For Jordan Spieth, special win, special place

Jordan Spieth (Kyle Terada-USA TODAY Sports)

For Jordan Spieth, special win, special place

PGA Tour

For Jordan Spieth, special win, special place

PEBBLE BEACH, Calif. – The golf world has been whirring all around him for the last nine months, and Jordan Spieth has played the quiet spectator, an actor standing off-stage, awaiting his lines.

Dustin Johnson owned the summer, winning the U.S. Open and eventually PGA Tour player of the year honors. The FedEx Cup Playoffs? Those belonged to Rory McIlroy. The Ryder Cup belonged to the entire U.S. team, sure, but mainly because of Spieth’s fiery partner, Patrick Reed.

And since the commencement of a new season in October, Spieth has applauded the rise of two young stars-in-waiting right around his age, Hideki Matsuyama and Justin Thomas, who have won five and three times, respectfully, around the globe.

Spieth stepped into this week’s AT&T Pebble Beach Pro-Am having slipped to sixth in the world, and perplexed just how he’d arrived there. After all, the Official World Golf Ranking looks at a two-year body of work, and in that period Spieth had won seven times (before Sunday), including a couple of majors.

Clearly he’s been bolstered by improved ballstriking, the result of a lot of diligent offseason work in Dallas with his longtime mentor, Cameron McCormick. But the extra hours of ballstriking work came with a price: it took time away from his usual forte, putting.

On the scenic Monterey Peninsula this week, those two parts of his game finally dovetailed. As a result, instead of just another solid top-10 showing, Spieth left town with a trophy, a very cool one at that. Shortly before it went into Spieth’s hands Sunday afternoon, Jim Nantz, who lives just a walk from that famous 18th green, welcomed Spieth into the champion’s family at Pebble, where he joins a rich history with some of the game’s greatest names: Snead, Hogan, Nelson, Demeret, Nicklaus, Watson, Woods and Mickelson.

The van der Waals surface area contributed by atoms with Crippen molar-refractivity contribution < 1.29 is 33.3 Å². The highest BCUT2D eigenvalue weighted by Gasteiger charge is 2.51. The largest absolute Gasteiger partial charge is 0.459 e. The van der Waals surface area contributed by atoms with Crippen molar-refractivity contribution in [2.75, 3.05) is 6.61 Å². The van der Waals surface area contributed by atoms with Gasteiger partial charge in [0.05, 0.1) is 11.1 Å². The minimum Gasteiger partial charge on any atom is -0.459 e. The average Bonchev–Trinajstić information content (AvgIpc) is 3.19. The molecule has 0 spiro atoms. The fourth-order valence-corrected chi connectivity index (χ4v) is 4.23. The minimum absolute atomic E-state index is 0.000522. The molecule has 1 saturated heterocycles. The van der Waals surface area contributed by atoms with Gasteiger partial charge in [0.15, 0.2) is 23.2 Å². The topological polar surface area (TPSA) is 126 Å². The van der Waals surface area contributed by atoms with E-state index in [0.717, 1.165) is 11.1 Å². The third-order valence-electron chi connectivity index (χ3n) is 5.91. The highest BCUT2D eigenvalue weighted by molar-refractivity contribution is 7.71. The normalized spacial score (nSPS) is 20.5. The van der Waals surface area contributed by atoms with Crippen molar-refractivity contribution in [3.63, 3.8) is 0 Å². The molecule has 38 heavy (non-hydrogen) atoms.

Yes, it’s a pretty good club at Der Bingle’s old coastal California Clambake.

“It means a lot,” Spieth said. At 23, he’s the second youngest player (behind Woods) to collect nine titles. (Nicklaus is third.) “I’ve read a lot about the Bing Crosby. Seems like it was as good a time as anybody had back in the day. It’s a special tournament at an extremely special place for a golfer. It’s hard to beat Pebble Beach.”

Spieth shot 2-under 70, finishing at 19-under 268.

Spieth came to Pebble not having won since last May, at Colonial, where he captured the Dean & DeLuca Invitational not far from home. He’d won his second Australian Open in November, playing nicely, but on his own tour, he’d gone a dozen starts and nine months without holding a trophy. He was getting itchy.

Most impressive was how Spieth got things done at Pebble. He started Sunday with a six-shot lead (not as easy as it sounds) and won by four over fellow Texan and friend Kelly Kraft, who charged nicely with a hot start and final-round 67. (Ryder Cuppers Dustin Johnson and Brandt Snedeker finished third and fourth.)

Spieth was clinical, describing his Sunday goal as “boring golf.” He essentially missed only one green (officially, he hit 16 , but he putted for birdie 17 times), and played relatively stress-free golf.